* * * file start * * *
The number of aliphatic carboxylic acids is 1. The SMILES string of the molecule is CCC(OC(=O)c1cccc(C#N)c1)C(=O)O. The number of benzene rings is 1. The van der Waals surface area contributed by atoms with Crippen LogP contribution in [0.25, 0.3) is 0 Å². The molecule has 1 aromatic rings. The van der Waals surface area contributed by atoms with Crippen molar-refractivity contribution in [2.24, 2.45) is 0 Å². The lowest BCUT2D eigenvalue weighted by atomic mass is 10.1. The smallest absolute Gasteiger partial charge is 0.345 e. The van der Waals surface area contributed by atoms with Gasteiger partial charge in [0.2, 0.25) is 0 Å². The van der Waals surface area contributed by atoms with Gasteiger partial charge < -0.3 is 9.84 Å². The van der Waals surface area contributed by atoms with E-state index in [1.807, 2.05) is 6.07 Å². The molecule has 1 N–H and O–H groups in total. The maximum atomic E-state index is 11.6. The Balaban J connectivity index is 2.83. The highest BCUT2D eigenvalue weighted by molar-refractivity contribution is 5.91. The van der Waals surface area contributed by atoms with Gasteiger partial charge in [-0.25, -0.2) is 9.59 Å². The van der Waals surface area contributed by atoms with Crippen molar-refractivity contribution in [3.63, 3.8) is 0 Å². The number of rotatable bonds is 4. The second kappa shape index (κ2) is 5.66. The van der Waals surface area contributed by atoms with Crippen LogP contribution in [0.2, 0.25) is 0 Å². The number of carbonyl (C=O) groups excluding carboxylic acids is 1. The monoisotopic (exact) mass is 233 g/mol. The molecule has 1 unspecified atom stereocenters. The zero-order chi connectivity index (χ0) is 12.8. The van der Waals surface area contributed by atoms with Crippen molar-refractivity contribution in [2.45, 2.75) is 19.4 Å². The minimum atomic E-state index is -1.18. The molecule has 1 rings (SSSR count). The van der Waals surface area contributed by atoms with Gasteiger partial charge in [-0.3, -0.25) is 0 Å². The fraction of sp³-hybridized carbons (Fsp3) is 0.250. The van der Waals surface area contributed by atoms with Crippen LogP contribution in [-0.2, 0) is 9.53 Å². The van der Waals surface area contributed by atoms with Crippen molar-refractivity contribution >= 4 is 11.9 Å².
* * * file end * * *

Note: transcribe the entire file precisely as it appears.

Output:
The number of aliphatic carboxylic acids is 1. The SMILES string of the molecule is CCC(OC(=O)c1cccc(C#N)c1)C(=O)O. The number of benzene rings is 1. The van der Waals surface area contributed by atoms with Crippen LogP contribution in [0.25, 0.3) is 0 Å². The molecule has 1 aromatic rings. The van der Waals surface area contributed by atoms with Crippen molar-refractivity contribution in [2.24, 2.45) is 0 Å². The lowest BCUT2D eigenvalue weighted by atomic mass is 10.1. The smallest absolute Gasteiger partial charge is 0.345 e. The van der Waals surface area contributed by atoms with Gasteiger partial charge in [0.2, 0.25) is 0 Å². The van der Waals surface area contributed by atoms with Gasteiger partial charge < -0.3 is 9.84 Å². The van der Waals surface area contributed by atoms with E-state index in [1.807, 2.05) is 6.07 Å². The molecule has 1 N–H and O–H groups in total. The maximum atomic E-state index is 11.6. The Balaban J connectivity index is 2.83. The highest BCUT2D eigenvalue weighted by molar-refractivity contribution is 5.91. The van der Waals surface area contributed by atoms with Gasteiger partial charge in [-0.25, -0.2) is 9.59 Å². The van der Waals surface area contributed by atoms with Crippen molar-refractivity contribution in [3.63, 3.8) is 0 Å². The number of rotatable bonds is 4. The second kappa shape index (κ2) is 5.66. The van der Waals surface area contributed by atoms with Crippen LogP contribution in [0.2, 0.25) is 0 Å². The number of carbonyl (C=O) groups excluding carboxylic acids is 1. The monoisotopic (exact) mass is 233 g/mol. The molecule has 1 unspecified atom stereocenters. The zero-order chi connectivity index (χ0) is 12.8. The van der Waals surface area contributed by atoms with Crippen molar-refractivity contribution in [2.45, 2.75) is 19.4 Å². The minimum atomic E-state index is -1.18. The molecule has 1 rings (SSSR count). The van der Waals surface area contributed by atoms with Gasteiger partial charge in [-0.3, -0.25) is 0 Å². The fraction of sp³-hybridized carbons (Fsp3) is 0.250. The van der Waals surface area contributed by atoms with Crippen LogP contribution in [-0.2, 0) is 9.53 Å². The van der Waals surface area contributed by atoms with Crippen molar-refractivity contribution >= 4 is 11.9 Å².